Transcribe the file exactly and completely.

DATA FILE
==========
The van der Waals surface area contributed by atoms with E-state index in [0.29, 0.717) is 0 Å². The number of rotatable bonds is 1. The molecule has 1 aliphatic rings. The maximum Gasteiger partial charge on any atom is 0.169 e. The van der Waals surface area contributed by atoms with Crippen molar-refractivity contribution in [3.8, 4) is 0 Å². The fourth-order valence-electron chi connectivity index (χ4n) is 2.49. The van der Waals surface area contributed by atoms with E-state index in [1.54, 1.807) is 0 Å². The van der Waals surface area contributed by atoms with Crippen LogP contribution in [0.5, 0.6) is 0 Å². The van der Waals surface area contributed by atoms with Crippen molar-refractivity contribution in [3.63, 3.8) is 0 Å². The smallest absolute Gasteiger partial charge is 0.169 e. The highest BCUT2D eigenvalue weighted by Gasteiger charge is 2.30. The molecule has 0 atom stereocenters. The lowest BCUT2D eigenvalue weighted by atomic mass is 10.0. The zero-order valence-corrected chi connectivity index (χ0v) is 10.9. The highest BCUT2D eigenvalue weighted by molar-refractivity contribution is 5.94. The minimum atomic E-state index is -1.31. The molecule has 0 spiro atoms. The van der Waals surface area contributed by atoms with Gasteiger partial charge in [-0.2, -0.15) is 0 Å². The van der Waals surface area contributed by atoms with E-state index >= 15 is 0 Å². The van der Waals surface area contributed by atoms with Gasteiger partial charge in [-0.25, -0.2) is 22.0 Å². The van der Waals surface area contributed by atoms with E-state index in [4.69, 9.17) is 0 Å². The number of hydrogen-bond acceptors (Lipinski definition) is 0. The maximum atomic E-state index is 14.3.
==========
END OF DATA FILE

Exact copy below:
The van der Waals surface area contributed by atoms with E-state index in [0.29, 0.717) is 0 Å². The number of rotatable bonds is 1. The molecule has 1 aliphatic rings. The maximum Gasteiger partial charge on any atom is 0.169 e. The van der Waals surface area contributed by atoms with Crippen molar-refractivity contribution in [3.8, 4) is 0 Å². The fourth-order valence-electron chi connectivity index (χ4n) is 2.49. The van der Waals surface area contributed by atoms with E-state index in [1.54, 1.807) is 0 Å². The van der Waals surface area contributed by atoms with Crippen LogP contribution in [0.5, 0.6) is 0 Å². The van der Waals surface area contributed by atoms with Crippen molar-refractivity contribution in [3.63, 3.8) is 0 Å². The smallest absolute Gasteiger partial charge is 0.169 e. The highest BCUT2D eigenvalue weighted by Gasteiger charge is 2.30. The molecule has 0 atom stereocenters. The lowest BCUT2D eigenvalue weighted by atomic mass is 10.0. The zero-order valence-corrected chi connectivity index (χ0v) is 10.9. The highest BCUT2D eigenvalue weighted by molar-refractivity contribution is 5.94. The minimum atomic E-state index is -1.31. The molecule has 0 spiro atoms. The van der Waals surface area contributed by atoms with Gasteiger partial charge in [-0.2, -0.15) is 0 Å². The van der Waals surface area contributed by atoms with E-state index >= 15 is 0 Å². The van der Waals surface area contributed by atoms with Gasteiger partial charge in [-0.25, -0.2) is 22.0 Å². The van der Waals surface area contributed by atoms with E-state index in [4.69, 9.17) is 0 Å². The number of hydrogen-bond acceptors (Lipinski definition) is 0. The maximum atomic E-state index is 14.3.